Structure-based drug design (SBDD) utilizes the 3D structure of a protein target obtained through methods, such as
X-ray Crystallography, NMR spectroscopy or homology modeling, to design candidate drugs that are predicted to bind with high affinity and selectivity to the target. Due to dramatic increase in the availability of 3-D structure of protein targets and their co-crystals, together with rapid advancement in computational chemistry, SBDD has become an integral strategy in modern drug discovery for lead generation and lead optimization. Importantly, molecular docking show significant advantages over traditional high-throughput screening (HTS) based drug discovery approaches.
Staffed by dedicated structural biologists with extensive experience in
X-ray Crystallography, NMR and computer-assisted drug design, Creative BioStructure has established the reputation as a leading service provider for structure-based drug discovery and drug development. In addition, we have built up a structure portfolio of over 50 protein targets for iterative crystallography service, which allows fast co-crystallization and hit-to-lead optimization. We have also collected a virtual compound database with more than 3.2 million unique compounds for in silico high throughput drug screening.
(1) Fragment-based lead discovery
Fragment screening offers an alternative to traditional screening for discovering new leads in drug discovery programs via screening libraries of compounds that are significantly smaller and functionally simpler than drug molecules. The fragments identified have weak potency (>100 μM) but are efficient binders relative to their size and may therefore represent suitable starting points for evolution to good quality lead compounds.
We have a portfolio of premier fragments occurring frequently in drug molecules. In combination with our ready-to-use target repository as well as sophisticated workflow integrating high throughput crystallization and various computational techniques, we provide a one-stop service covering lead discovery from fragments and novel compound design by fragment assembling.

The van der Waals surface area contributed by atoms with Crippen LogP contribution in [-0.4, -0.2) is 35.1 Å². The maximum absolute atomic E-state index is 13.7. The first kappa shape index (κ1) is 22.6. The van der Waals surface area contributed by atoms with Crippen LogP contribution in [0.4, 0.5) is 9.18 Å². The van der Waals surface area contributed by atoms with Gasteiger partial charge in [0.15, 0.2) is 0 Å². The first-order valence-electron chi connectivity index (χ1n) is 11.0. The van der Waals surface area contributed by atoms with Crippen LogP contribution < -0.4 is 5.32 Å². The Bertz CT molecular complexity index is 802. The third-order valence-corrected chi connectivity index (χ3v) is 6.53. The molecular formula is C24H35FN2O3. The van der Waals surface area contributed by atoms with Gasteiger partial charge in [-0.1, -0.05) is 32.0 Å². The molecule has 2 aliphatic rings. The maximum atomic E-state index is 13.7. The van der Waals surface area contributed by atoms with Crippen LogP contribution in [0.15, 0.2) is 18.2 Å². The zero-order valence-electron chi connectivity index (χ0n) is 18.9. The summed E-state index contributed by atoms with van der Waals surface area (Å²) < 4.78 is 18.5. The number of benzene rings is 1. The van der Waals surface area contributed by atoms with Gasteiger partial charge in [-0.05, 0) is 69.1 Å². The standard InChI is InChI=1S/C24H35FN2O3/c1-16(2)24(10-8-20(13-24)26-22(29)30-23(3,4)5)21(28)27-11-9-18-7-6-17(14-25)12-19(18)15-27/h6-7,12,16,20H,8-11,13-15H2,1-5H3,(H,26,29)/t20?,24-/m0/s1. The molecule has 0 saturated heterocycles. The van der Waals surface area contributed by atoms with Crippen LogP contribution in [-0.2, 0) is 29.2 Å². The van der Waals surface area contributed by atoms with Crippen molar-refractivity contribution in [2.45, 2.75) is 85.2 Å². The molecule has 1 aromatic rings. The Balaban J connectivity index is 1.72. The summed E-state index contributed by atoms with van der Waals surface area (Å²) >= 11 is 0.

Our fragment set benefits from a number of key features including
High purity (≥ 95%)
Rule of Three (MW < 350, hydrogen bond acceptor/donor < 3, clogP <3.0) compliance
Quantifiable diversity through the application of industry standard chemometrics
Assured aqueous solubility (≥ 1 mM)
Prior to high-throughput crystal screening, a target focused fragment set is constructed using our proprietary virtual screening platform. To increase the throughput of screening, the compounds are ‘cocktailed' together, typically into 2-8 groups, for crystal soaking. The crystallographic screening process involves exposing protein crystals to high concentration of solutions containing cocktails of fragments. The protocols for soaking are optimized for each member in our protein target portfolio to minimize the crystal damage in harsh conditions. The resulting protein/ligand complexes after crystal determination are then used as the basis for the structure-guided fragment optimization process by means of linking the soaked fragments in the binding site with appropriate linker fragments.
(2) Virtual screening
Structure based virtual screening (SBVS) identifies prospectively potential chemical agents for a particular protein target via assessment of the desirability of the ligands in the protein 3D structural model (either gained from X-ray determination, NMR or homology modeling). SBVS dramatically decreases the number of compounds for experimental assessment of their activity and increases the success rate of in vitro experiments.